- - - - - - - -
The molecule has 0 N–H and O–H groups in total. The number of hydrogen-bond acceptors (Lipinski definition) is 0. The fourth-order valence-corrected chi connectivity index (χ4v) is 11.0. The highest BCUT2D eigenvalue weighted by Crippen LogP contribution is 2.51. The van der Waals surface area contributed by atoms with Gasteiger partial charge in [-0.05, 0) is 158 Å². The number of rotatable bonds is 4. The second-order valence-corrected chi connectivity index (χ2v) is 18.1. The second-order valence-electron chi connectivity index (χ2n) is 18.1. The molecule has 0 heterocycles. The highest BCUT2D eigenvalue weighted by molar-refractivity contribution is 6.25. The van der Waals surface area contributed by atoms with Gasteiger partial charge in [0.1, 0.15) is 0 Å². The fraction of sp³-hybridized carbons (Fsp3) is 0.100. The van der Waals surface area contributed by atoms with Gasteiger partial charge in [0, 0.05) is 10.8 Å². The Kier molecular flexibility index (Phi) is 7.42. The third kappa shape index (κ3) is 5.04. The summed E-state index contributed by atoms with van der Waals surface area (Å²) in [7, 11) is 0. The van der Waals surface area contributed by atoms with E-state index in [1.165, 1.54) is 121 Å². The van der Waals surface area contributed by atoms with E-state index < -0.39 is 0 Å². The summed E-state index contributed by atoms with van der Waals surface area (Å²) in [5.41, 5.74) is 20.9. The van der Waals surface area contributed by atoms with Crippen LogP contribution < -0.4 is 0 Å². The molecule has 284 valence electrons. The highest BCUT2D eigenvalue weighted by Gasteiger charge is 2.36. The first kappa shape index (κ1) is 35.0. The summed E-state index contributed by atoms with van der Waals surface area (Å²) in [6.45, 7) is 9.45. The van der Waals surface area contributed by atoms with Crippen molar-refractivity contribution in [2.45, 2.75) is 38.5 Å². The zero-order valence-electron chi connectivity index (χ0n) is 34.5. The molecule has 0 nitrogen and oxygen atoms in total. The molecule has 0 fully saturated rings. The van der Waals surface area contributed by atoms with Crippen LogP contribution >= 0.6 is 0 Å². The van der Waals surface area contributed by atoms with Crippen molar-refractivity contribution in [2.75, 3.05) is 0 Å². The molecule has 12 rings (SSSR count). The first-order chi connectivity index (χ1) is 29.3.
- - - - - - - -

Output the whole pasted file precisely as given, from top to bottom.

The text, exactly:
The molecule has 0 N–H and O–H groups in total. The number of hydrogen-bond acceptors (Lipinski definition) is 0. The fourth-order valence-corrected chi connectivity index (χ4v) is 11.0. The highest BCUT2D eigenvalue weighted by Crippen LogP contribution is 2.51. The van der Waals surface area contributed by atoms with Gasteiger partial charge in [-0.05, 0) is 158 Å². The number of rotatable bonds is 4. The second-order valence-corrected chi connectivity index (χ2v) is 18.1. The second-order valence-electron chi connectivity index (χ2n) is 18.1. The molecule has 0 heterocycles. The highest BCUT2D eigenvalue weighted by molar-refractivity contribution is 6.25. The van der Waals surface area contributed by atoms with Gasteiger partial charge in [0.1, 0.15) is 0 Å². The fraction of sp³-hybridized carbons (Fsp3) is 0.100. The van der Waals surface area contributed by atoms with Gasteiger partial charge in [0, 0.05) is 10.8 Å². The Kier molecular flexibility index (Phi) is 7.42. The third kappa shape index (κ3) is 5.04. The summed E-state index contributed by atoms with van der Waals surface area (Å²) in [7, 11) is 0. The van der Waals surface area contributed by atoms with E-state index in [1.165, 1.54) is 121 Å². The van der Waals surface area contributed by atoms with E-state index < -0.39 is 0 Å². The summed E-state index contributed by atoms with van der Waals surface area (Å²) in [5.41, 5.74) is 20.9. The van der Waals surface area contributed by atoms with Crippen LogP contribution < -0.4 is 0 Å². The molecule has 284 valence electrons. The highest BCUT2D eigenvalue weighted by Gasteiger charge is 2.36. The first kappa shape index (κ1) is 35.0. The summed E-state index contributed by atoms with van der Waals surface area (Å²) in [6.45, 7) is 9.45. The van der Waals surface area contributed by atoms with Crippen molar-refractivity contribution in [2.45, 2.75) is 38.5 Å². The zero-order valence-electron chi connectivity index (χ0n) is 34.5. The molecule has 0 nitrogen and oxygen atoms in total. The molecule has 0 fully saturated rings. The van der Waals surface area contributed by atoms with Crippen LogP contribution >= 0.6 is 0 Å². The van der Waals surface area contributed by atoms with Crippen molar-refractivity contribution in [2.75, 3.05) is 0 Å². The molecule has 12 rings (SSSR count). The first-order chi connectivity index (χ1) is 29.3.